Injured Muscles

This is another reason why your cat returns home with a limping front leg after a whole day playing outdoors. The reasonable explanation could be that he has engaged himself in a catfight. Consequently, his muscles and other soft tissues are wounded.

In addition to the lameness, if your feline friend’s front paw shows signs of heat and swelling after a while, or he doesn’t want to jump even from a short distance while he always holds the offended paw off the ground, he probably has a strained muscle, tendonitis, or injured ligament.

But whichever the causes, the limping will only get worse over time if you don’t pay close attention and take your furry friend to the vet clinic as soon as possible.

Fractured or Broken Bones

Sometimes, cats’ playfulness knows no bound. That’s why it’s quite common to see a cat with a limping front leg.

For example, your cat decided to do a sudden stunt and jumped out in front of your moving vehicle, or leaped down from a high windowsill. His front legs made contact first with the hard surface after falling, and they were most at risk of getting sprained, fractured or worse - broken.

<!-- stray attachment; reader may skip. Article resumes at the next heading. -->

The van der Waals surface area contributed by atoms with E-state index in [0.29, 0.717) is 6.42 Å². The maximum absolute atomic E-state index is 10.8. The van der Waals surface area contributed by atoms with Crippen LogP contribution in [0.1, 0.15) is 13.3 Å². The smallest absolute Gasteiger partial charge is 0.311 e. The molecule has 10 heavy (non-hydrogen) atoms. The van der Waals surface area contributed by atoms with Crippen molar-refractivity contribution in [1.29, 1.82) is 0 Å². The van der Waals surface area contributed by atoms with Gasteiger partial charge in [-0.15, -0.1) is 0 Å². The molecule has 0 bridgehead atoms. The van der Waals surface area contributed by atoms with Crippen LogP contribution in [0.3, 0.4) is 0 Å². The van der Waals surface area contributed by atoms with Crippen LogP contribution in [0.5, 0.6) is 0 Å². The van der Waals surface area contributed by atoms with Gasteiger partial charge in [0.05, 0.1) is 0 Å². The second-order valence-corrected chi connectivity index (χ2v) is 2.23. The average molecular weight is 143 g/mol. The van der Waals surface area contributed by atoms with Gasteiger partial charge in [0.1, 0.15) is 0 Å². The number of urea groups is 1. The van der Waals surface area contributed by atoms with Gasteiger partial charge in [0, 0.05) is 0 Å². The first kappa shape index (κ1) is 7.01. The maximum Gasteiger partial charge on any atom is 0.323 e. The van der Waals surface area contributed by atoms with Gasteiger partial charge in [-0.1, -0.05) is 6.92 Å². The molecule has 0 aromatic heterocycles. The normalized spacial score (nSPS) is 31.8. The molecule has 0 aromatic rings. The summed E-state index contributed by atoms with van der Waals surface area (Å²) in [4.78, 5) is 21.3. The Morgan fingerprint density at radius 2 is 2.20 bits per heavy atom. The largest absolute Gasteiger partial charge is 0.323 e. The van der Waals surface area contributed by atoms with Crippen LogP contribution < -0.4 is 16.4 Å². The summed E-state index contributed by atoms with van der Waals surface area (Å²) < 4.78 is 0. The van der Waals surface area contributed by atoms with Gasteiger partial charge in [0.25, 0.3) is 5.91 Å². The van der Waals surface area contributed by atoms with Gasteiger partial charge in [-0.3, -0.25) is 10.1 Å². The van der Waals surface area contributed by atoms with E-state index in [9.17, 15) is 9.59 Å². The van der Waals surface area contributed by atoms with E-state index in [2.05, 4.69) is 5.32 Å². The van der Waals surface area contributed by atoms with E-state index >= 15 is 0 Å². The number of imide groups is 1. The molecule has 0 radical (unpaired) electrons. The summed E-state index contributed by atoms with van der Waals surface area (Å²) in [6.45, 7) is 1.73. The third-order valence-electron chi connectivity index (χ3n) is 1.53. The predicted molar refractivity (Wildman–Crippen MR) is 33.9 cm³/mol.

Usually, the symptoms for such cases would be a limping front leg together with swelling, disfigurement, and even bone protruding through the skin.

Pins and splints would be required to immobilize the damaged limb, as well as to support the bones and tendons inside, before applying any further treatments by the vet’s orders.

Claw-Related Problems

If your shaggy friend is beside you at all time - no catfights, no outdoor explorations whatsoever, and still one day you see him limping towards you without any visible external injury, then the plausible answer for this case is that he may have an ingrown claw or two.